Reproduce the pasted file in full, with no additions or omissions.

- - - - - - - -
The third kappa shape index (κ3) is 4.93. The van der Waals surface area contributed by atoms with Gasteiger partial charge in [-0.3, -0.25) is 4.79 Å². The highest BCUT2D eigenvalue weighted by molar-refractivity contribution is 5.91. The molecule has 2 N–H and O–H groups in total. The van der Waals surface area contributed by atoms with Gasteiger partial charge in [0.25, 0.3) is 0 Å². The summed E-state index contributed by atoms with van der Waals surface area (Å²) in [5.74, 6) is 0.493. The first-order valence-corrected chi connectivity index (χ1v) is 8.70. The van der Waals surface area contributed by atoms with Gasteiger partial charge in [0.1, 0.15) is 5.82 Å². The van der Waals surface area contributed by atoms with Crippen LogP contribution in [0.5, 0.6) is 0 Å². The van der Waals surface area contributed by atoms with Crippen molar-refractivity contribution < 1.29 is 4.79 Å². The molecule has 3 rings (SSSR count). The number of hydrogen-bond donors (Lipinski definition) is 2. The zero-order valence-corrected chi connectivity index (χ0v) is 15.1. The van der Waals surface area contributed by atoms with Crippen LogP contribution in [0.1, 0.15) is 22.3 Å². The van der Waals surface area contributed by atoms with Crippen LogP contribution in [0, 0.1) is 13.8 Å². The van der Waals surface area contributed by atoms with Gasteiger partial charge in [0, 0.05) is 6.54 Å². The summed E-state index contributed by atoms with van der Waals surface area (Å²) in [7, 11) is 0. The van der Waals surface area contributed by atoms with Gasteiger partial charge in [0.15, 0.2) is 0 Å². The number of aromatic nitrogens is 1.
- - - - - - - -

The third kappa shape index (κ3) is 4.93. The van der Waals surface area contributed by atoms with Gasteiger partial charge in [-0.3, -0.25) is 4.79 Å². The highest BCUT2D eigenvalue weighted by molar-refractivity contribution is 5.91. The molecule has 2 N–H and O–H groups in total. The van der Waals surface area contributed by atoms with Gasteiger partial charge in [0.25, 0.3) is 0 Å². The summed E-state index contributed by atoms with van der Waals surface area (Å²) in [5.74, 6) is 0.493. The first-order valence-corrected chi connectivity index (χ1v) is 8.70. The van der Waals surface area contributed by atoms with Gasteiger partial charge in [0.1, 0.15) is 5.82 Å². The van der Waals surface area contributed by atoms with Crippen LogP contribution in [0.5, 0.6) is 0 Å². The van der Waals surface area contributed by atoms with Crippen molar-refractivity contribution < 1.29 is 4.79 Å². The molecule has 3 rings (SSSR count). The number of hydrogen-bond donors (Lipinski definition) is 2. The zero-order valence-corrected chi connectivity index (χ0v) is 15.1. The van der Waals surface area contributed by atoms with Crippen LogP contribution in [0.1, 0.15) is 22.3 Å². The van der Waals surface area contributed by atoms with Crippen LogP contribution in [0, 0.1) is 13.8 Å². The van der Waals surface area contributed by atoms with Gasteiger partial charge in [0, 0.05) is 6.54 Å². The summed E-state index contributed by atoms with van der Waals surface area (Å²) in [7, 11) is 0. The van der Waals surface area contributed by atoms with Gasteiger partial charge in [0.15, 0.2) is 0 Å². The number of aromatic nitrogens is 1.